Librarian Jacobs and Judge Levinson strongly disagree. They do not feel their sexual identity has shaped the way they exercise power but believe their gender is key. Both of them stress the importance of consensus in their management style. "The most important thing [as a manager] is to create an incredibly supportive, nurturing workplace," says Jacobs. She believes this has a radicalizing effect on the values of society, and adds that she has been practicing it since she assumed leadership of her Brownie troop.
Levinson says her goals and style have been consistent over the years: "Everybody gets a seat at the table. Make sure everybody has a voice." She continues, "Try to resolve conflict and fix the problem, rather than engage in the fight."
Professor Christine Di Stefano, director of UW's Center for Women and Democracy, cautiously sides with Levinson and Jacobs. There is "some evidence to suggest when women become a certain proportion, around one-third, of legislative bodies, they do begin to exercise power differently—more collaboratively [and] soliciting a greater variety of viewpoints. Women are more likely to put items on the agenda that have to do with families and children, but also with women-specific issues such as sex discrimination and reproductive freedom." But Di Stefano is quick to remind us, "There is plenty of evidence that women don't agree about anything. [There are] liberals, conservatives, radicals, and reactionaries—and very different leadership styles."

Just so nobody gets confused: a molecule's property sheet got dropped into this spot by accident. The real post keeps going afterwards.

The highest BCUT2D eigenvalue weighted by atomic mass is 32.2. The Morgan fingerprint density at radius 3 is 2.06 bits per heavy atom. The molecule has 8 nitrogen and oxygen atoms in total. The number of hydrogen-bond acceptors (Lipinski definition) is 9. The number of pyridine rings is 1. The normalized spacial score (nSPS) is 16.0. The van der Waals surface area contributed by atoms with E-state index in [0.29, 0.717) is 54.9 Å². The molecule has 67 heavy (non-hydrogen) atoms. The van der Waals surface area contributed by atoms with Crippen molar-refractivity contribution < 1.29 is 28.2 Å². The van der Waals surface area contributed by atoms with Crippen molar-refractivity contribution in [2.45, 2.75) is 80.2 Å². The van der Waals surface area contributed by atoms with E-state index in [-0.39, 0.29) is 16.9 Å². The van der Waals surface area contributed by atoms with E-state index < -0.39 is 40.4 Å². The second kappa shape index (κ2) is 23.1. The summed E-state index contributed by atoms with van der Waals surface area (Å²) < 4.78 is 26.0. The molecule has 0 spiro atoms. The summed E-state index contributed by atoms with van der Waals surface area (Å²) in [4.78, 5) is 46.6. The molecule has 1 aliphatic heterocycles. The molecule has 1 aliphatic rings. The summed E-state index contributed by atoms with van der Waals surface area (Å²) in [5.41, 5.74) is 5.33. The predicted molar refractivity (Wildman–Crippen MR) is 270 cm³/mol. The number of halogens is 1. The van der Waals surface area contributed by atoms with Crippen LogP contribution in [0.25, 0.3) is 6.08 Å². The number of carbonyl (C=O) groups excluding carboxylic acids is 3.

Despite their differences, this group of lesbians has shaped our city in many significant ways. And these women will play very important roles in our city's future. Will Seattle be the first city to elect an out lesbian mayor? It's a powerful possibility.